Right to privacy does not extend to racism

Are there any private parts?

Publication July 13, 2016

There is a curiously specific provision in the constitutional right to privacy. Everyone has the right not to have the privacy of their communications infringed.

The law of privacy has a long history in South Africa going back to Roman times. If in ancient Rome you broke the seal of someone’s will and read it while they were still alive it was considered to be a blatant incursion into the privacy of that person and an actionable insult. Roman law writers considered that secrets in private letters were inviolable. Pompeius, a friend of Cicero, after the victory of his party in Rome caused all the letters of his opponents that had fallen into his hands to be burnt unopened. The Roman Dutch writer Grotius, writing in 1667, considered the reading of private letters to be a breach of our natural law right to speak confidentially with absent friends. Natural law dictates what things are in their very nature honourable or dishonourable.

Despite having had a Bill of Rights since 1789, the USA only developed privacy sanctions in the mid-20th Century in the wake of the tapping of private telephone conversations. In 1890 eminent future US supreme court justices Warren and Brandeis in a famous article said “gossip is no longer a resource of the idle and the vicious, but has become a trade, which is pursued with industry as well as effrontery”. Privacy, they said, had become more essential to the individual but modern enterprise and invention had invaded privacy in a manner which sometimes caused more pain and distress than bodily harm.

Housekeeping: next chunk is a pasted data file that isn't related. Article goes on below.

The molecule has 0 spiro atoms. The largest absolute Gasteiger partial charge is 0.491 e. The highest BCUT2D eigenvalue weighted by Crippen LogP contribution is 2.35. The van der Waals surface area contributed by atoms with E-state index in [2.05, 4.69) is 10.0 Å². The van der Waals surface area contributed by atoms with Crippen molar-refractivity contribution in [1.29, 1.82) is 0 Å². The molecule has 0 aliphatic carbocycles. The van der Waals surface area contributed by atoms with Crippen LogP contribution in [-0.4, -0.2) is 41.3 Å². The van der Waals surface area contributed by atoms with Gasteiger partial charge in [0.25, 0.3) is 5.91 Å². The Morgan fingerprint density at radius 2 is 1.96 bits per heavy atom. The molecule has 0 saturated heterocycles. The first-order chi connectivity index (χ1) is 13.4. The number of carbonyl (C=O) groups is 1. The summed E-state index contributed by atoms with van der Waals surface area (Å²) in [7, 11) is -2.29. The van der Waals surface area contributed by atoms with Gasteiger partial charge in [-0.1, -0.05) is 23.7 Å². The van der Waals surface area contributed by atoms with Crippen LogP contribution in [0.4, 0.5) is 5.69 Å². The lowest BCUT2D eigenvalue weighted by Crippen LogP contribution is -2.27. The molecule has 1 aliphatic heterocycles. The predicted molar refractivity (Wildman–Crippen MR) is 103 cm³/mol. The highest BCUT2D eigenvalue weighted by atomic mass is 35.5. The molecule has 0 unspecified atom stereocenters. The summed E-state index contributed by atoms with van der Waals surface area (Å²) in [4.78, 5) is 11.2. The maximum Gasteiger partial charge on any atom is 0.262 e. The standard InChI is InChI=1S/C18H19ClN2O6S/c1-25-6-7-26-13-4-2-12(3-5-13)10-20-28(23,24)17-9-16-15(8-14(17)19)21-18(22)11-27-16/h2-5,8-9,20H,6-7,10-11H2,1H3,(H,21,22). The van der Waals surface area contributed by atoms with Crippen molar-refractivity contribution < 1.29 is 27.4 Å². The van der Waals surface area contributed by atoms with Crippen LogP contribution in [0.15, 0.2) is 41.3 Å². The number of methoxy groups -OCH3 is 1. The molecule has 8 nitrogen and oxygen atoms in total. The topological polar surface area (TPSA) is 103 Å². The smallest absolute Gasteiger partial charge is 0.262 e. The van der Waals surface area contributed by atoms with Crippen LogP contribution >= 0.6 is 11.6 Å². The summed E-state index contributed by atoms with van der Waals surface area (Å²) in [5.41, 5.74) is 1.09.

In the age of social media the idle and the vicious have powerful tools at hand and it is impossible for anyone to escape public attention. It is a truism that the right to privacy, like any other right, it not an absolute right. The law will only protect your privacy to the extent that what you do or say is reasonable in the eyes of the community. In your inner sanctum you may be able to preserve some privacy but as soon as you go out into the world of communal relationships that protection is no longer absolute. The courts will not let you complain about an invasion of your privacy if what you do or say is objectively unreasonable according to the general standards of society infused by the values in the Constitution. That explains why, no matter who you are, you will bear the consequences of expressing intolerable views such as racism. I do not think that criminalising the expression of intolerable views is the answer. The courts are not appropriate or efficient forums for judging social issues. It also narrows the isms that should be seen as intolerable. The basic value of dignity in the Bill of Rights and the public outcry when this value is breached will bring its own public justice. But let’s make sure we don’t bring everything down to the level of the idle and vicious.

One thing is certain. If you express intolerable views no-one is going to burn your letters.

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